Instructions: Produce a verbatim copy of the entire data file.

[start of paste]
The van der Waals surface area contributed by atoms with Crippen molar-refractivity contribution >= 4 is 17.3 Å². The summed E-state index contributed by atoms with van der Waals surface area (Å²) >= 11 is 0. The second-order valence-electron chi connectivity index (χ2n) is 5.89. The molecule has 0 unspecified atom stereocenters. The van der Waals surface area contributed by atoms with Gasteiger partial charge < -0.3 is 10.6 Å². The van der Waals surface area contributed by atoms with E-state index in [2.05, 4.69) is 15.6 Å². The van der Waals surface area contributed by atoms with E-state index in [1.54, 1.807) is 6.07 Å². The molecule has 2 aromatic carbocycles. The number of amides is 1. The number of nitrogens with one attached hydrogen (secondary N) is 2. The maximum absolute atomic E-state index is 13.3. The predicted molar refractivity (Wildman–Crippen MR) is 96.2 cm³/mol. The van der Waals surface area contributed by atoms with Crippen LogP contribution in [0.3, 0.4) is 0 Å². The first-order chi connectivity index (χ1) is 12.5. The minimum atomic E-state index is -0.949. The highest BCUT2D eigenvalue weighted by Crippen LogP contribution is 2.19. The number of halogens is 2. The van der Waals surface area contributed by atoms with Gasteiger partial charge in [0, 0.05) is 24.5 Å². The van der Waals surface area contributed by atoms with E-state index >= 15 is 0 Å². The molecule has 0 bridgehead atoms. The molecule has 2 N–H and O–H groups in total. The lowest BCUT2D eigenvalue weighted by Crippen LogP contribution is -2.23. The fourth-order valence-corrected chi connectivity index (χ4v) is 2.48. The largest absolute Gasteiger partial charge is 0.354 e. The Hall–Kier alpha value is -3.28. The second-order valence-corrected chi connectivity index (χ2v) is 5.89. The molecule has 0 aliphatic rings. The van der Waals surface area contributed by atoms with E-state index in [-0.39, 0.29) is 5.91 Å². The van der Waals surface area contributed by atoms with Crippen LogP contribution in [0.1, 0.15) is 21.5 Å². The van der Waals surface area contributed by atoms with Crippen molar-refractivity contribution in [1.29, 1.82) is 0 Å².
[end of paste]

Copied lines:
The van der Waals surface area contributed by atoms with Crippen molar-refractivity contribution >= 4 is 17.3 Å². The summed E-state index contributed by atoms with van der Waals surface area (Å²) >= 11 is 0. The second-order valence-electron chi connectivity index (χ2n) is 5.89. The molecule has 0 unspecified atom stereocenters. The van der Waals surface area contributed by atoms with Gasteiger partial charge < -0.3 is 10.6 Å². The van der Waals surface area contributed by atoms with E-state index in [2.05, 4.69) is 15.6 Å². The van der Waals surface area contributed by atoms with E-state index in [1.54, 1.807) is 6.07 Å². The molecule has 2 aromatic carbocycles. The number of amides is 1. The number of nitrogens with one attached hydrogen (secondary N) is 2. The maximum absolute atomic E-state index is 13.3. The predicted molar refractivity (Wildman–Crippen MR) is 96.2 cm³/mol. The van der Waals surface area contributed by atoms with Crippen LogP contribution in [0.3, 0.4) is 0 Å². The first-order chi connectivity index (χ1) is 12.5. The minimum atomic E-state index is -0.949. The highest BCUT2D eigenvalue weighted by Crippen LogP contribution is 2.19. The number of halogens is 2. The van der Waals surface area contributed by atoms with Gasteiger partial charge in [0, 0.05) is 24.5 Å². The van der Waals surface area contributed by atoms with E-state index >= 15 is 0 Å². The molecule has 0 bridgehead atoms. The molecule has 2 N–H and O–H groups in total. The lowest BCUT2D eigenvalue weighted by Crippen LogP contribution is -2.23. The fourth-order valence-corrected chi connectivity index (χ4v) is 2.48. The largest absolute Gasteiger partial charge is 0.354 e. The Hall–Kier alpha value is -3.28. The second-order valence-corrected chi connectivity index (χ2v) is 5.89. The molecule has 0 aliphatic rings. The van der Waals surface area contributed by atoms with E-state index in [-0.39, 0.29) is 5.91 Å². The van der Waals surface area contributed by atoms with Crippen LogP contribution in [0.1, 0.15) is 21.5 Å². The van der Waals surface area contributed by atoms with Crippen molar-refractivity contribution in [1.29, 1.82) is 0 Å².